by Joshua Roman
Damn, those girls can sing!
Photo credits: Rachel Clee
I recently had the honor of collaborating with an incredible group of young women. Lisa Bielawa, Artistic Director of the San Francisco Girls Chorus, asked me to join them for a concert of canons spanning a timeline from the 13th Century to this year, with a world premiere of “Our Voice”, which I wrote this year for the girls and my cello.
I had worked with the chorus and their music director Valérie Sainte-Agathe last year on Vireo, a filmed opera by Lisa, and had been impressed by their musicianship and enthusiastic approach to new music. Our musical interaction in that work was mostly tangential, but it was enough to get the wheels turning in my head about how the cello could fit in the group, or contrast in a powerful way. There was lots of room for experimentation, and not just in the song I wrote. A lot of the canons we performed could easily be complete on their own, without the cello butting in, so it was in some ways a leap of faith that I would be able to complement the girls without distracting from the point of each little piece. I have to say, it was really Lisa’s daring vision that convinced me to embark on this project, and in the end she was spot on.
Most of the program was filled with canons that stuck pretty close to the “rules” – so creativity was definitely necessary to keep things from becoming too formulaic. In “Duo Way Robin” (Anonymous, 13th Cent.), I experimented with starting the canon myself and then moving to drones and rhythmic percussion on the body of the cello. In our selections from Haydn’s “The Ten Commandments of the Arts and other secular canons”, I improvised connections between each short canon. After leading the girls into each canon by playing a predetermined cue, I would mix it up by doubling a voice, taking a voice myself, or sitting out for a while and adding appropriate harmony below. The Franck and the Brahms had violin or viola solos which were easy to transcribe and didn’t require additional arrangement.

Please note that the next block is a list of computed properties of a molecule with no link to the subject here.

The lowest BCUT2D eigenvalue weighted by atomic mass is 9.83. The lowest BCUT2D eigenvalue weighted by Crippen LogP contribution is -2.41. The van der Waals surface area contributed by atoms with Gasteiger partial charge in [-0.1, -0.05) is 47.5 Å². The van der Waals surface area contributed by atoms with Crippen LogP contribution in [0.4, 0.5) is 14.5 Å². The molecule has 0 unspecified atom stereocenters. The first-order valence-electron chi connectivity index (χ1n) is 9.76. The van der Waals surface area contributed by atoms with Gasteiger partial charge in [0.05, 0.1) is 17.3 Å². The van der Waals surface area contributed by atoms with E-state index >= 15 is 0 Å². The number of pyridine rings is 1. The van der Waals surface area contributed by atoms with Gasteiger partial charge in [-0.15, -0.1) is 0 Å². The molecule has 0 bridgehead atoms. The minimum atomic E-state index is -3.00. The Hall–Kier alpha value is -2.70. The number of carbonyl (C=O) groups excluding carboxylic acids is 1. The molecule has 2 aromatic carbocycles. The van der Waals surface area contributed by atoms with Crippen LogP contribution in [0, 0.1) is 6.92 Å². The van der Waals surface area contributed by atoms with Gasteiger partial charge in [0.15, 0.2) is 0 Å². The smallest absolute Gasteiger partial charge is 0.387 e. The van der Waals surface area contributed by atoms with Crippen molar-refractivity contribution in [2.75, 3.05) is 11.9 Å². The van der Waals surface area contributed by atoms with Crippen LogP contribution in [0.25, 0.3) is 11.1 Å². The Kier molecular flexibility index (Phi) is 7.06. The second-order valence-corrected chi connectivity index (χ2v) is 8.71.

“Our Voice”, the song I wrote for the girls, went through several forms before taking its final shape. In the end, I wrote the lyrics myself, something I had never done before. I found it quite difficult, and tried to imagine what I would want if I were in their shoes. I realized that the temptation to write something cherubic was front and center, and thought they must certainly be excited for characters to contrast with that, something with a little more bite. I ended up writing something I hoped would be empowering and also a bit defiant. “Listen to our voice”, and “we can be anything we choose” countered the tongue-in-cheek use of angelic harmonies on the word “angels”. One line, which I never felt I got exactly right in wording, but really felt like the right tone; “sure we’re angelic, but we’re so much more than that” was a transitional phrase that I heard repeated and sung in the hallways backstage. I was surprised and delighted to find it was actually some
of the girls’ favorite line, and to that end felt very gratified that perhaps some of my words might prove useful to the girls as they build their own identities.
That was both the biggest challenge and the biggest reward; going after the goal of writing more than just a nice-sounding piece. Empathy is an important skill in any music-writing, but setting myself up with something so specific was rather daunting. Especially given the task of writing lyrics for the first time, decided to only play slightly with vocal techniques and canon intricacy, leaving the structure through-composed and letting the voices flock or join together in other ways as obvious turning points in the piece. All I really wanted was to write something they would enjoy, and that would make them feel strong, capable, and proud of themselves. Once again, hearing other people take notes I had written – this time even words – and make real music out of them, moved me far beyond what I expected.
Thank you, girls, for showing me I can do this, too!